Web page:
5 traditional ways to spend St. Patrick’s Day this year
St. Patrick’s Day is an event all people know about; after all, it is not only a beloved Irish holiday but also the most popular national day in the world, celebrated every year on the 17th of March, the Saint's death day, on every continent. From a 16-year-old boy that was kidnapped and enslaved to a bishop that brought Christianity to Ireland, St. Patrick is for sure a historic figure not only every Irish but also people from all over the world should be familiar with. Today, however, St. Patrick's Day is more than just a commemoration of the nation's patron Saint; it's also a celebration of our Irish culture and traditions. Here in Ireland, schools are normally closed on March 17th, and most people are given a day off from work to spend time with their families. Whether you want to learn more about the celebration or are looking for information on the day's customs, here are 5 traditional ways to spend St. Patrick's Day this year.
Going to a parade
For generations, attending a parade has been a traditional way of commemorating St. Patrick's Day. Surprisingly, this custom began in the United States, and it took over three centuries for us in Ireland to organize such an event for the first time. Although there is little recorded evidence as to when exactly this tradition began, historians consent that the first parade was held in 1601 in Florida, which was still a Spanish colony at the time, and was arranged by the Irish vicar Ricardo Artur. Two hundred years later, in the 1800s, when the Catholic Irish were facing discrimination in the United States that was mostly Protestant, holding a parade on St. Patrick’s Day became a way for the Irish immigrants to pay respect to their patron saint and gather together to show that they are strong and won't ever give up on their identity. The first St. Paddy’s Day parade in Ireland was held in 1903 in Waterford and it has since become a must-attend annual event. Every year, we march, play traditional Irish instruments, and perform Irish dances; it's a lively, noisy, and family-friendly manner of honoring our history.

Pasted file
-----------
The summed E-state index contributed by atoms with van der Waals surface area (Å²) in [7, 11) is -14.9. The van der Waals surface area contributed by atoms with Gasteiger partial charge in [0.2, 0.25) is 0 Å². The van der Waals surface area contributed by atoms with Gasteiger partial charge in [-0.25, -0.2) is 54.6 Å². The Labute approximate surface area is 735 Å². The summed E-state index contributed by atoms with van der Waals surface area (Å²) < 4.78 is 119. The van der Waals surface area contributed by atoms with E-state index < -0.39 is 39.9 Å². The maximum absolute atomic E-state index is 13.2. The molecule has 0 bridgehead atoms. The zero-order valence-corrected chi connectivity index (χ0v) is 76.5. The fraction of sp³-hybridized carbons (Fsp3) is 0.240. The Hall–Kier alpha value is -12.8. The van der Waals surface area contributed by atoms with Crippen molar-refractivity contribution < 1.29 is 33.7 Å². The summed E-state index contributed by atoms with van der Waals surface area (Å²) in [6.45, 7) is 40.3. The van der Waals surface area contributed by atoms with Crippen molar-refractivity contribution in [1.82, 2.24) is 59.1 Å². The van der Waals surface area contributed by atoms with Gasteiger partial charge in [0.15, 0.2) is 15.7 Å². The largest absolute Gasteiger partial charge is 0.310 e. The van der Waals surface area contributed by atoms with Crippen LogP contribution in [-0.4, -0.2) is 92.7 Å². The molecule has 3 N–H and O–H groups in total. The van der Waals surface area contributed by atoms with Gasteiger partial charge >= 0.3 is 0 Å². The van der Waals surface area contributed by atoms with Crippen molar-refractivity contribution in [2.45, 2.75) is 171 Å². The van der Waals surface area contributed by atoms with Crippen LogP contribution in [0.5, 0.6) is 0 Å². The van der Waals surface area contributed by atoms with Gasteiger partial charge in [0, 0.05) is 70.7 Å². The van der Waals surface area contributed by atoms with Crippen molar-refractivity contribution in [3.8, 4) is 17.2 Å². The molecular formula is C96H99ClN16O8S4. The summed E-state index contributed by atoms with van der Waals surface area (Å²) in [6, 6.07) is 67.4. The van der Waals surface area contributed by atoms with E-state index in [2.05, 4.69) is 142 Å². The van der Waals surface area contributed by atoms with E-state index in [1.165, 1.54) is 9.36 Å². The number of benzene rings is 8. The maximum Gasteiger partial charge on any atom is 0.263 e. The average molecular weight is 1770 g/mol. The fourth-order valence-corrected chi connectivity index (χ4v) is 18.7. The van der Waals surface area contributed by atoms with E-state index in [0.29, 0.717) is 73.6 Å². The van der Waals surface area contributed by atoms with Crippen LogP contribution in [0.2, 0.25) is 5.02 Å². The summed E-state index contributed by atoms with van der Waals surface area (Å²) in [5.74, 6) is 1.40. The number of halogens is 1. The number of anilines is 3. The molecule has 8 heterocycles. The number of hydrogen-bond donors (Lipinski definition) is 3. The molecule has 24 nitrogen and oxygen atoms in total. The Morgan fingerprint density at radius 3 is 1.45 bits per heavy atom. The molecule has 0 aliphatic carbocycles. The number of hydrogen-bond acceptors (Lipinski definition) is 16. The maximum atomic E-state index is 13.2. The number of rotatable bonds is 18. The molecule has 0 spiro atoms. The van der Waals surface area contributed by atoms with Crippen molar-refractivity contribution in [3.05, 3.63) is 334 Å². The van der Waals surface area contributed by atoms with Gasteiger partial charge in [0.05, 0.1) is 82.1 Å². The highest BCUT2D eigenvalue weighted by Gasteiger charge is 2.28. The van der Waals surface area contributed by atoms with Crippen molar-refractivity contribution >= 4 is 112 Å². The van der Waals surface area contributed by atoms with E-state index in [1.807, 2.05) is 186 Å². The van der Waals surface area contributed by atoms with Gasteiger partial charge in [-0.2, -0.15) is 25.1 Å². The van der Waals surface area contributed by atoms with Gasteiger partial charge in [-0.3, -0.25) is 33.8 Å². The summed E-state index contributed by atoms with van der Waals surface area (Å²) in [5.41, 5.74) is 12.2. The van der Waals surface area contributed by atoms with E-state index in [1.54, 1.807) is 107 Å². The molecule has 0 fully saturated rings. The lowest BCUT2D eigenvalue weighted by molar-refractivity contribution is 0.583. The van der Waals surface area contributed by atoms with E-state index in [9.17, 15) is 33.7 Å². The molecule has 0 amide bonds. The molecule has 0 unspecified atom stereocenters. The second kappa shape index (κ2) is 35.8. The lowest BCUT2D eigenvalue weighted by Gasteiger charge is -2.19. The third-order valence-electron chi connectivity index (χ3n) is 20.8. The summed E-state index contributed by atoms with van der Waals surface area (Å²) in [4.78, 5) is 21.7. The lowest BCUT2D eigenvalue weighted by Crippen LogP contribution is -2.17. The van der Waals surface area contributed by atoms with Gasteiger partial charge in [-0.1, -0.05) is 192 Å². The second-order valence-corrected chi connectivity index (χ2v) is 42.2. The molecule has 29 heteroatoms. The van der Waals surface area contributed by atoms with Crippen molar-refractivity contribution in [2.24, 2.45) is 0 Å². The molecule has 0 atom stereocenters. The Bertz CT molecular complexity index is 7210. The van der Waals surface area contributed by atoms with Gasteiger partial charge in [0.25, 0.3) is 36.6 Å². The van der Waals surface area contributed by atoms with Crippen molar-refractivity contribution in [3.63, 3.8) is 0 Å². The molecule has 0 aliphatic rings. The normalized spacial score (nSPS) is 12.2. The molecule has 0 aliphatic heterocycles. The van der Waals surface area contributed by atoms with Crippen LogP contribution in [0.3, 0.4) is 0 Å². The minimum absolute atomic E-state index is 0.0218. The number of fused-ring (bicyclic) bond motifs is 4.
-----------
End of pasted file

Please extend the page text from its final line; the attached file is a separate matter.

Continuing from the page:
Dressing up in green
Most of us nowadays link St. Patrick with the color green, as he wears it in almost all of his depictions, whether in a history book or a stained-glass window from a Catholic church. Few people are aware, however, that St. Patrick was formerly associated with a deep shade of blue that was even named after him and was known as "St. Patrick's blue." The connection between St. Patrick's Day and the color green dates back to the 1798 Irish Rebellion against British rule, when Irish soldiers wore green uniforms and waved green flags, and civilians who supported the rebellion wore green elements or shamrocks to show their sympathy. Green is now a hue associated with not only St. Patrick's Day but the Emerald Isle in general. Green costumes, accessories, and traditional clothes, such as green Irish sweaters, Celtic scarves, and shamrock-adorned hats, are worn during that day. There’s even a tradition that involves pinching the people that are not wearing green, as it is said that only those who wear this color become invisible for the feisty leprechauns who enjoy pinching and playing pranks on them. Whether you want to avoid being pinched or just want to cherish your Irish heritage in an authentic manner, you can dress in a gorgeous heavyweight traditional Aran sweater for men, a traditional ladies funnel neck Aran sweater from Tara, or a traditional children's Aran sweater with crew-neck for your little one in a shade of green.